Monday, November 15, 2010

Reynolds, Pena Claim Super 'Mario' Award

Forget about all this talk about whether or not Derek Jeter deserves his Gold Glove and if so and so deserves MVP or Cy Young or Rookie of the Year.

Let's get down to the truly unique honors stemming from the 2010 season: Who finished below the storied Mendoza Line?

The Mendoza Line, as most fans know, is the .200 batting average, named for Mario Mendoza. Mendoza was a slick-fielding shortstop who hit for a lifetime .215 average with the Pirates, Mariners and Rangers. If you're hitting below .200, you are below the ignominious Mendoza Line, and your teammates--and history--will mock you for the rest of your life.

The term was reportedly hatched out of Kansas City, pertaining to George Brett (George was certainly no slouch in the batter's box). As is the case with most newish sports catchphrases, it was the mighty trumpet of ESPN's SportsCenter that send the phrase national.

From Wikipedia:

"My teammates Tom Paciorek and Bruce Bochte used it to make fun of me," Mendoza said in 2010. "Then they were giving George Brett a hard time because he had a slow start that year, so they told him, 'Hey, man, you're going to sink down below the Mendoza Line if you're not careful.' And then Brett mentioned it to Chris Berman from ESPN, and eventually it spread and became a part of the game."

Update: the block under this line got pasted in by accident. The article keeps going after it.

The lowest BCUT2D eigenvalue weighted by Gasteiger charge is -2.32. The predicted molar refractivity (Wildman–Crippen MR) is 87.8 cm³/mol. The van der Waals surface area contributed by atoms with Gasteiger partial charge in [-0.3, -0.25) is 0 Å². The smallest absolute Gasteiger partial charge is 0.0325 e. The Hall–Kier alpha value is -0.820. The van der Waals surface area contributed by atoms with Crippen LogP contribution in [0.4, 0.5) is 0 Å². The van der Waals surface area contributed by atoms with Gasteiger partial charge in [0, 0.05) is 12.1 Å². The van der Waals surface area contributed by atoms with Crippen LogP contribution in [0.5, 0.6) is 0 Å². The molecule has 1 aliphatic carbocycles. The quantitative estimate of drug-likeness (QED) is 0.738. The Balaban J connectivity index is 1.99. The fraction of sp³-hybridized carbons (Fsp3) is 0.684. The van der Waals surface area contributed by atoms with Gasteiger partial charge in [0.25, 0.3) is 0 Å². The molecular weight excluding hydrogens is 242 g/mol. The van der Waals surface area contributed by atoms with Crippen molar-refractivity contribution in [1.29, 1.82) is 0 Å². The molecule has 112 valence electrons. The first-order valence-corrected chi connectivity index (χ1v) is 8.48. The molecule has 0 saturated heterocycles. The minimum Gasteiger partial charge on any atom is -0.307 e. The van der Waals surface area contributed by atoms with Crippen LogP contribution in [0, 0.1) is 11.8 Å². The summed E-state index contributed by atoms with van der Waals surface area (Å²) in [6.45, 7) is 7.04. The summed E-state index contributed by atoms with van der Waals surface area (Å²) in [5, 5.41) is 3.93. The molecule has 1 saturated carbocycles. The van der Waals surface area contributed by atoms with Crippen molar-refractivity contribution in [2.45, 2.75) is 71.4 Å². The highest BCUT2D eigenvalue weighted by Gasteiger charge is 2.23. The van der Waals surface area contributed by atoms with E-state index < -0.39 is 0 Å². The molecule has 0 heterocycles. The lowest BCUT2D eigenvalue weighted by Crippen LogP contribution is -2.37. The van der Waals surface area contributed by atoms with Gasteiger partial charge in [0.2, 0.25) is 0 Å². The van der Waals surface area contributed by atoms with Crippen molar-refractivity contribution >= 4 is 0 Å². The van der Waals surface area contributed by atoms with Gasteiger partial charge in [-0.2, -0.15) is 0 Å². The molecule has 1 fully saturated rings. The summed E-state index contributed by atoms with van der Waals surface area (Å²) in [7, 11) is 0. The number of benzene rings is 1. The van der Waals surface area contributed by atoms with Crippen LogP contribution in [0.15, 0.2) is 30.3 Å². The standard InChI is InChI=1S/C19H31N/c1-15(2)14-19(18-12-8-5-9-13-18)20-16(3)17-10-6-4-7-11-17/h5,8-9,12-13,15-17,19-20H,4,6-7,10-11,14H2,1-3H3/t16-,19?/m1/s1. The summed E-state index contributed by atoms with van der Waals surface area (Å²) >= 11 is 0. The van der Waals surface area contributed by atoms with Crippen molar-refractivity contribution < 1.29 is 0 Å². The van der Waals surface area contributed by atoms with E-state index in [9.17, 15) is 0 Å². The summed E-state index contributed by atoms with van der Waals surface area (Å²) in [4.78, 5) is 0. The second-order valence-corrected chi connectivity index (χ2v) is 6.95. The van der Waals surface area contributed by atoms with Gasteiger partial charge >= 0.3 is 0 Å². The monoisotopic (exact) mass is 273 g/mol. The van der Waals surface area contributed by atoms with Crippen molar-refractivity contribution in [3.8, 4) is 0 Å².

Berman deflects credit back to Brett in popularizing the term. "Mario Mendoza — it's all George Brett," Berman said. "We used it all the time in those 1980s 'SportsCenters.' It was just a humorous way to describe how someone was hitting."

So who finished below the Mendoza Line this year? Among players with 350-plus at-bats, Arizona third-sacker Mark Reynolds finished at .198 after 596 plate appearances--lowest in the National League.
Other bottom feeders from the Senior League: Reynolds' D-Backs teammate Chris Snynder at .207, and Cardinal Pedro Feliz at .218.

Over in the American League, Tampa Bay Rays first baseman Carlos Pena hit .196. If we expand the paltry pool to include those with 300-plus at-bats, then Cleveland second baseman Luis Valbuena wins the Withered Wiffle (opposite of the Silver Slugger) with a .193 clip.

So how the heck to Reynolds and Pena continue to compel their managers to send them to the batter's box? Surprise, surprise, they hit for prodigious power. Reynolds clocked 32 homers and delivered 85 rib-eye steaks in 2010.

For his part, Pena was good for 28 taters and 84 RBIs.

Of all the significant accomplishments reached in 2010--Bautista's 54 homers, Halladay/Sabathia's 21 wins--hitting below the Mendoza Line continues to be one of the most difficult things to do in baseball.

No comments: